How to Check a Pilot Light on a Gas Furnace

Repairman with digital infrared thermometer checks gas furnace output temperature

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Before the advent of modern electronic ignition furnaces, most gas furnaces featured a small standing pilot light that burned all the time. In such furnaces, the standing pilot works together as a team with the thermocouple (the electronic device that senses if the pilot flame is hot enough to ignite natural gas or propane fuel to the burner) to control gas flow and the ignition of your furnace's burners.

If your furnace has a pilot light, the thermocouple should be kept clean and the flame properly adjusted to ensure energy efficiency and extended furnace life. Check the standing pilot light before each heating season for proper air and fuel mixture and flame color. Here is how you can inspect and repair or adjust your standing pilot light for the best furnace operation.

Fun Fact

Starting in the 1990s, many HVAC contractors and home builders began to favor new high-efficiency electronic ignition furnaces over older standing pilot designs. If you still have a furnace with a standing pilot light, it is likely fairly old, and you may want to consider replacing it with a newer, high-efficiency model. A lifespan of 15 to 20 years is typical for most well-maintained, forced-air furnaces, which means your standing-pilot furnace is nearing the end of its lifespan.

Inspecting the Pilot Light Flame

The color of a proper pilot light flame can vary a bit but whether your furnace uses natural gas or propane as a fuel, the color should be blue with perhaps a tinge of yellow at the tip of the flame. A bluish-green flame can also result from rust or dirt. To inspect the operation of the standing pilot light.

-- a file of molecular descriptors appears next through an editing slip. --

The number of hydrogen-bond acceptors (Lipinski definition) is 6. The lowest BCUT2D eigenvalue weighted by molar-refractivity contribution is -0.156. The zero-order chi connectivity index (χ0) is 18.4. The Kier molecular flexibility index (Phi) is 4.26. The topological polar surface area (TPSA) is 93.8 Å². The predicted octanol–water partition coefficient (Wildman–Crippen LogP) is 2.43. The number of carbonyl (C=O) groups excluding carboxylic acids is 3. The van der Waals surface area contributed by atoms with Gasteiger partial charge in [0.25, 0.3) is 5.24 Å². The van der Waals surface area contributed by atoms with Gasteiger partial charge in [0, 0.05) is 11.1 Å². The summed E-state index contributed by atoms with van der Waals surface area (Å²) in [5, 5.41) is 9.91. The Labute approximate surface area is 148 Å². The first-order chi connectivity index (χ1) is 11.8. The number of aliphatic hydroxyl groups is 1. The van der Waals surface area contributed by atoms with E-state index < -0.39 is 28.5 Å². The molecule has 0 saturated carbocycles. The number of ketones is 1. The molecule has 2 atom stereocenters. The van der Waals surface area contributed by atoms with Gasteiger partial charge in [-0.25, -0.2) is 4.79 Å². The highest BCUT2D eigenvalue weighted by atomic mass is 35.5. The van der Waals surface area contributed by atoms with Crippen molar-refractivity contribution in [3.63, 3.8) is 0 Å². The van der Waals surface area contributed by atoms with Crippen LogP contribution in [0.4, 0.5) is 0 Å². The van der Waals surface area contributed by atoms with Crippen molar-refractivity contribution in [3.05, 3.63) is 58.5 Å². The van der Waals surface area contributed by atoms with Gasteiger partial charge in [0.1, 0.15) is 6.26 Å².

1. Remove the furnace cover panel, which should expose the burner assembly and pilot. You should be able to see the flame of the pilot light.
  2. If the pilot light is out, attempt to relight it.
  3. If the pilot light is burning, examine its color. A proper pilot flame should be blue with a yellow tip and should be strong enough to cover about 1/2 inch at the end of the thermocouple tip.
  4. If the flame is too strong and improperly adjusted, it will be blue but may be noisy and lift off the thermocouple, causing improper furnace operation.
  5. If the pilot light is on, but the flame is a weak yellow in color, it will not get hot enough to heat the thermocouple to the proper temperature required to allow the gas valve to open.

If the pilot light does not light or does not stay lit, then replace the thermocouple. Watch for any live power inside the furnace once the cover is removed.


Repairs on gas furnaces are best left to qualified professionals: Any unexpected situations or issues could quickly lead to a dangerous problem. If you begin work on your furnace and encounter anything unexpected, stop and contact a professional.

Adjusting the Flame

There is usually a small screw on the pilot valve body that will adjust the standing pilot flame. You may have to refer to the furnace manufacturer's instructions to find the screw. Turn the screw as needed to adjust the flame throw. There are several flame abnormalities you should look for: 

  • A yellow flame is caused by a lack of air and incomplete combustion. It can be caused by a dirty pilot tube tip. You can usually clean this debris away with a small screwdriver or nail tip.
  • A split flame is caused by dirt inside the pilot tube. Take a needle or small nail and gently clean the tube.
  • A flickering or wavering flame is usually caused by a draft. Check to see if there are obvious sources of drafts in the room. Sometimes this flickering is because the furnace's cover panel has been removed, but it may also indicate a source of the ongoing draft that should be remedied. 
Article Sources
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  1. Gas-Fired Boilers and Furnaces. United States Department of Energy.